1950 Passage of the Internal Security Act which rendered the Alien Registration Receipt Card even more valuable. Immigrants with legal status had their cards replaced with what generally became known as the "green card" (Form I-151).

1952 Act Established the modern day US immigration system. It created a quota system which imposes limits on a per-country basis. It also established the preference system that gave priority to family members and people with special skills.

1968 Act Eliminated US immigration discrimination based on race, place of birth, sex and residence. It also officially abolished restrictions on Oriental US immigration.

1986 Act Focused on curtailing illegal US immigration. It legalized hundred of thousands of illegal immigrants. It also introduced the employer sanctions program which fines employers for hiring illegal workers. It also passed tough laws to prevent bogus marriage fraud.

1990 Act Established an annual limit for certain categories of immigrants. It was aimed at helping U.S. businesses attract skilled foreign workers; thus, it expanded the business class categories to favor persons who can make educational, professional or financial contributions. It created the Immigrant Investor Program.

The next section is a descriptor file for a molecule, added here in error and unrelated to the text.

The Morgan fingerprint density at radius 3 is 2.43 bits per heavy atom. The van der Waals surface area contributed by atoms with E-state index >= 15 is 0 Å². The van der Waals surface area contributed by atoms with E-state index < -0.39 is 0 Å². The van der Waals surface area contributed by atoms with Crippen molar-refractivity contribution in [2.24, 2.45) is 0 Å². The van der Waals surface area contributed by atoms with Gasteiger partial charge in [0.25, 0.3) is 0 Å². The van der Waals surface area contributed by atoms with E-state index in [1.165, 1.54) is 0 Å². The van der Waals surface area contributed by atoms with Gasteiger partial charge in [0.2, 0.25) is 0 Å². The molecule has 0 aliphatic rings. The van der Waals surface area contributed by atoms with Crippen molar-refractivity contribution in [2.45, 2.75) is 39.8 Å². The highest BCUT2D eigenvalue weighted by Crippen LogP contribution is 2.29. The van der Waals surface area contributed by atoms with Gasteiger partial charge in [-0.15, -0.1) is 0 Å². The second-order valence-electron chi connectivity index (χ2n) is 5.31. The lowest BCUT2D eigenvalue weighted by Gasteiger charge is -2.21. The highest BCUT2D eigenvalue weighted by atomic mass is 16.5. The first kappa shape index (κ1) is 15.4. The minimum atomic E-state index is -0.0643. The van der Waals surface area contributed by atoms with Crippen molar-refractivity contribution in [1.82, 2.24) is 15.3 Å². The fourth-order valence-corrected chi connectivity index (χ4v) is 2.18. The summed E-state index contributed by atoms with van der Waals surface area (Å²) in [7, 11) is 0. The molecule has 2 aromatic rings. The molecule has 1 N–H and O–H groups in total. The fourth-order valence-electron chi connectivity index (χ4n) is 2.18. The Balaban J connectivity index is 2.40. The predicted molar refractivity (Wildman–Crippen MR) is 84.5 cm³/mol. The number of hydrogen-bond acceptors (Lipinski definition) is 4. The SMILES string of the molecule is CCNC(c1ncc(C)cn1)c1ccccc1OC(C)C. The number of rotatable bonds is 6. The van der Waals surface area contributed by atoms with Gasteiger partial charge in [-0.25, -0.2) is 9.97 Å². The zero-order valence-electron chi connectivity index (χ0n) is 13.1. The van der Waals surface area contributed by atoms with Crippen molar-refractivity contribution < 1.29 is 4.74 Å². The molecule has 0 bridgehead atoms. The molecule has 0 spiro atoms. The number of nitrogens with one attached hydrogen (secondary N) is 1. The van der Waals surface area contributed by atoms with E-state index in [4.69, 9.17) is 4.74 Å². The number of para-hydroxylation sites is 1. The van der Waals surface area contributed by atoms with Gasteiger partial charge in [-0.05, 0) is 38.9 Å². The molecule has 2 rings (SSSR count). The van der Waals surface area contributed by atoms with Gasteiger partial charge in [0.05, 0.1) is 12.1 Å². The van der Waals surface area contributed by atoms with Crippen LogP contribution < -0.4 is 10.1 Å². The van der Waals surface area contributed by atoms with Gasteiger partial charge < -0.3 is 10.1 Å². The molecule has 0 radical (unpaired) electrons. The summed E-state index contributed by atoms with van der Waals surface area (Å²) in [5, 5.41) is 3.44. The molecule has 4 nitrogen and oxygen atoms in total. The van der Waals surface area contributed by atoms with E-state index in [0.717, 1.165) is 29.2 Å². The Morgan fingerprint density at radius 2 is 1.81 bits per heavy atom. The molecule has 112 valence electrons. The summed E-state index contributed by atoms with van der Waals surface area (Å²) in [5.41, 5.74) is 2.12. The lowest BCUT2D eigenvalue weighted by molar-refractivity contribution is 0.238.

USA Patriot Act 2001 : Uniting and Strengthening America by providing appropriate tools required to intercept and obstruct terrorismCreation of the USCIS2003 : As of March 1, 2003, the US immigration and Naturalization Service became part of the Department of Homeland Security (DHS). The department’s new U.S. Citizenship and US immigration Services (USCIS) function is to handle US immigration services and benefits, including citizenship, applications for permanent residence, non-immigrant applications, asylum, and refugee services. US immigration enforcement functions are now under the Department's Border and Transportation Security Directorate, known as the Bureau of US immigration and Customs Enforcement (BICE)

8 comments:

AlanBoss said...

Jamie, Good article. It reinforces my belief that the answer to the problems of immigration is to enforce the existing laws.

Fades said...

Jamie: You are Gentlewoman and a scholar!

blueINdallas said...

Well said & exactly my view of the issue...but then, you already knew that.

Bear said...

Immigration is definitely a topic worthy of better debate than it is getting right now. I am still up in the air over it. Much of my family legally immigrated in the 1960's from Haiti. I can't help but think it was my grandfather's working for the US government that helped the process along. I have also known people who came here illegally. When you consider that all they were looking for was a better life for themselves and their families, I don't begrudge them one bit. They work hard and do whatever they can to assimilate to the local community.